Rupert Pupkin Speaks: Underrated '99 - Gems from 20 Years Ago! ""

Thursday, April 18, 2019

Underrated '99 - Gems from 20 Years Ago!

I've heard it said that 1999 was a watershed year for movies and while that still remains to be seen, it is certainly true that the year itself and its movies have good deal of significance to me personally. You see, 1999 was the year I made a big change in my life. I packed up my things and moved with a couple college friends of mine to Los Angeles. It was a huge deal at the time and it's crazy to me that I'll be here twenty years come this September. I've spent close to half of my life as a Californian and as a kid from the Midwest, it feels weird to say that. I've had a family here and found a career here. When i think about it, it's really where I came to be an adult. Anyway, the point of all this is that it all started in 1999, so my memories are strong and heavy for that time. Seeing movies for the first time in the place where they were made was not a thing that was lost on me. I really felt it. Going to the movies out here felt different somehow, even though I was seeing a lot of the same movies I'd have seen if I was back in Wisconsin, where I came from. The difference was the big city and the allure of Hollywood itself that caught me. I was meeting people that we working on movies that were getting made. All of it felt pretty huge to a guy in his twenties who had been a fan of this stuff pretty much his whole life. So these movies stand out for that reason for sure, but also because 1999 was indeed a solid year for cinema. Here are some of the ones that I remember liking a lot that I feel like have been a little bit forgotten in the past two decades....


THE WINSLOW BOY (1999; David Mamet)
David Mamet's answer to AGE OF INNOCENCE is one way I might categorize this film, but that wouldn't be quite right. I would say though that if you are a fan of Scorsese's period masterpiece, you may find this one of interest. It's actually the second adaptation of the Terence Rattigan's 1946 play which was apparently inspired by true events circa 1908. The tale here is set in 1911 and follows the Arthur Winslow family and the commotion that is stirred up around Christmas time. Winslow (Nigel Hawthorne) is a London banker who is preparing to celebrate the engagement of his daughter (Mamet's real-life wife Rebecca Pidgeon) when the celebration is interrupted by the abrupt return of his 13-year-old son, Ronnie from The Royal Naval College where he had been a cadet. He has been expelled by the powers at the college based on an accusation that he stole a five shilling money order. Professing his innocence of the charge, Ronnie is taken in by his family and his father seeing an injustice having been carried out, hires a very prestigious barrister - Sir Robert Morton (Jeremy Northam) to help clear his son. What follows is a fascinating and mesmerizing courtroom drama that plays outside the courtroom as well as in and in combination with the repressive civilized customs of the period makes for a powerful watch for sure. So powerful indeed that I believe I called it out as my favorite film of the year at the time. It is still quite a spectacle and one of my favorite "legal films" that I can think of along with things like THE VERDICT, 12 ANGRY MEN and so forth.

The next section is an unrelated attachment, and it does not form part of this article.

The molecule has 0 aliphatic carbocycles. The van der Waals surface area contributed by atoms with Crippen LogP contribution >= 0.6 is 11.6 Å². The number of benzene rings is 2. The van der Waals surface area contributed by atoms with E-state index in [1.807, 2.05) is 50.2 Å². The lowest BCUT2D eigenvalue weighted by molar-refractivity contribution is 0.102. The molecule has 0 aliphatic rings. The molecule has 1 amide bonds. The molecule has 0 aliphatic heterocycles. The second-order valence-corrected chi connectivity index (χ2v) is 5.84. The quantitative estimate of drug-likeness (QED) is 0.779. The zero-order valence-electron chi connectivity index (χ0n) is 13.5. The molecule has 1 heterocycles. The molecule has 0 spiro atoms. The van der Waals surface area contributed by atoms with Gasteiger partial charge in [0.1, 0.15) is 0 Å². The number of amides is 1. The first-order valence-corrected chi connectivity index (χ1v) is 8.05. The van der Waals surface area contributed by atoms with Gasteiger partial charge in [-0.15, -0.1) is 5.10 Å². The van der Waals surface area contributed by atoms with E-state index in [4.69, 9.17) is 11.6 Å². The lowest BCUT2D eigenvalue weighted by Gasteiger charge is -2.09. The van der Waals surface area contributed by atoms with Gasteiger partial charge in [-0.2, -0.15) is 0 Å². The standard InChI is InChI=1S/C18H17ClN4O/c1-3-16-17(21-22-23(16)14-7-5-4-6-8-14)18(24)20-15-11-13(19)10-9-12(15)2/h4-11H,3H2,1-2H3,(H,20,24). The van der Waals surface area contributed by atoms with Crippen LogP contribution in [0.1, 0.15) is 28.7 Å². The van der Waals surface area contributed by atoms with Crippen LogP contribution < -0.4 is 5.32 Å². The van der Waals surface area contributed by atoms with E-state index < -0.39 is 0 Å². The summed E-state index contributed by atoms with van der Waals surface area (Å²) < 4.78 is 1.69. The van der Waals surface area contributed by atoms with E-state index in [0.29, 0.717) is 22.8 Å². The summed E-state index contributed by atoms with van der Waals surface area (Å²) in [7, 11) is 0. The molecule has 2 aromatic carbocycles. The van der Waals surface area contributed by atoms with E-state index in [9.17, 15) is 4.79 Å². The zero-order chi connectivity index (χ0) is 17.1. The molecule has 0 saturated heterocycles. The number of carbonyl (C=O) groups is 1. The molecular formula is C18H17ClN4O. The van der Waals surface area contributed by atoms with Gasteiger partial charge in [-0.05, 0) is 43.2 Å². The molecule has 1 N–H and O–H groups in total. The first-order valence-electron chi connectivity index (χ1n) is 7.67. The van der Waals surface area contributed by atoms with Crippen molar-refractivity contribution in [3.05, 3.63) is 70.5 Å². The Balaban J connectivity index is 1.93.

Performances by Nigel Hawthorne, Pidgeon and Northam are highlights, but I also like that Pidgeon's real brother was cast as her brother in the film and he is also solid.
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MUMFORD (1999; Lawrence Kasdan)
This is another one of those movies that really made an impression on me at the time, but has since seemingly vanished into the quiet darkness of movies that are good but forgotten. It could be that far less people saw it than I recall, but I feel like its critical appraisal at the time was decent if not outstanding. Looking at the Rotten Tomatoes and Metacritic scores now, it would seem that the film was not quite as well thought of as I remember, but I still love it. It's really an incredibly showcase for Loren Dean, who I can't believe didn't go on to much much bigger things. He's been relegated to a good deal of TV work since '99, but he is just outstanding here as a mysterious therapist that shows up in the small town of Mumford and throws everyone off with his very balanced and zen approach to figuring out the village locals and their troubles. He is so zen in fact that I cannot help but feel like I want to adopt some of his ability to take each thing as it comes at me and not let anything be too overwhelming. It's an oddly therapeutic movie to watch in that sense and the incredible cast helps a lot (as does the sure hand of veteran writer and director Lawrence Kasdan). The ensemble includes Hope Davis (who I dearly miss and wish was in more current movies), Alfre Woodard, Jason Lee, Mary McDonnell, Zooey Deschanel (in an early role for her), Pruitt Taylor Vince, Martin Short, David Paymer, Jane Adams, Elizabeth Moss (also and early appearance), Ted Danson and more. It's a remarkable group and the film itself represents what I feel like is one of the later R-rated, middle budget, "movies for adults" that have since kind of dried up in our current theatrical landscape (which is a shame). Like the other entries on my list, this one doesn't have a Blu-ray and that is a shame because I would really love to hear a commentary from Kasdan about it (the old DVD only had a making of featurette) as it is a captivating little movie that I'd love to hear more about. There is a sense of Frank Capra to it for sure, but it goes beyond that in a way that I like very much. Well worth a look.